I said that maybe I should zero in on our smug self-righteousness, our neglect of the poor, and our failure to witness. Rather than children of God we look more like the descendants of the serpent himself.

After each of those examples, many in the congregation smiled, snickered and audibly chuckled. As I spoke, I felt personally convicted about each of those offenses, but they didn’t. Either they really didn’t take it seriously, or I didn’t preach the law clearly. And if they didn’t get the law, did they get the gospel? Did they think I was kidding about that, too?

Feedback after a sermon is valuable, but rare. It may come in the form of a comment or question after worship or later in the week. But it might also come in the moment, from a look in their eyes or an expression on their faces. The latter was true yesterday, and it was humbling.

I don’t want to get caught in the trap of believing I’ve got this down, that I know how to effectively reach an audience. As soon as I do, I let down my guard, I don’t work as hard as I should, and I’m nothing more than a noisy gong or a clanging cymbal. You can either humble yourself and work hard, or you can let God humble you so you can get back to work.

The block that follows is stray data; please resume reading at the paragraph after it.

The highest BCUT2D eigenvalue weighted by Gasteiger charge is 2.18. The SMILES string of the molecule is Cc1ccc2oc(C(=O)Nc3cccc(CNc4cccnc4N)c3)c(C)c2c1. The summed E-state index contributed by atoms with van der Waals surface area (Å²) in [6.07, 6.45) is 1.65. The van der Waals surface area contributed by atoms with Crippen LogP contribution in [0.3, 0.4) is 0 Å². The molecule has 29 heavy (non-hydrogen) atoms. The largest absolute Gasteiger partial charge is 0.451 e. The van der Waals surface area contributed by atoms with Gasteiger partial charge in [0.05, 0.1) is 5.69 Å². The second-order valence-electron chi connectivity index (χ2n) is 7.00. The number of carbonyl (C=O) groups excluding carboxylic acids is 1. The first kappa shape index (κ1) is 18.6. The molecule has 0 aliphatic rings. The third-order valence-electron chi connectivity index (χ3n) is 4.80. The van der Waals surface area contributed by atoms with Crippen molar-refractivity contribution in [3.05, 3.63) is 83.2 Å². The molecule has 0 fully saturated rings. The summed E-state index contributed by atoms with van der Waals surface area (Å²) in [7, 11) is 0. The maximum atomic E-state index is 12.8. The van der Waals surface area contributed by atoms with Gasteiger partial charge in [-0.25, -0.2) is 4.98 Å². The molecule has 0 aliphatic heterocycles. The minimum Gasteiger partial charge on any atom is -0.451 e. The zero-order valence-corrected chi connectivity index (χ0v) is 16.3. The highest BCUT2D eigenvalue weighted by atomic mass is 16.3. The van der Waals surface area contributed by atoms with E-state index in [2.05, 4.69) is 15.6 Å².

Either way, by his grace, there’s another Sunday coming up. Another chance. Thank you!

Can we be better speakers and listeners?

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Photo by The Climate Reality Project on Unsplash

So I am sitting at a conference, watching the other attendees, fascinated at all the other activity going on. Yes, there are a few people sitting, listening and taking noted. But there are many more people who have come well-equipped to do other things. A few still bring books and newspapers, but many more do their reading on a phone, tablet or laptop. One person is preparing slides for a presentation. Another is catching up on email. Of course, some are scrolling through their Facebook newsfeed. Some have brought their breakfast with them. There is plenty of texting going on. Me? I admit, I was doodling on the back of the conference agenda as I listened.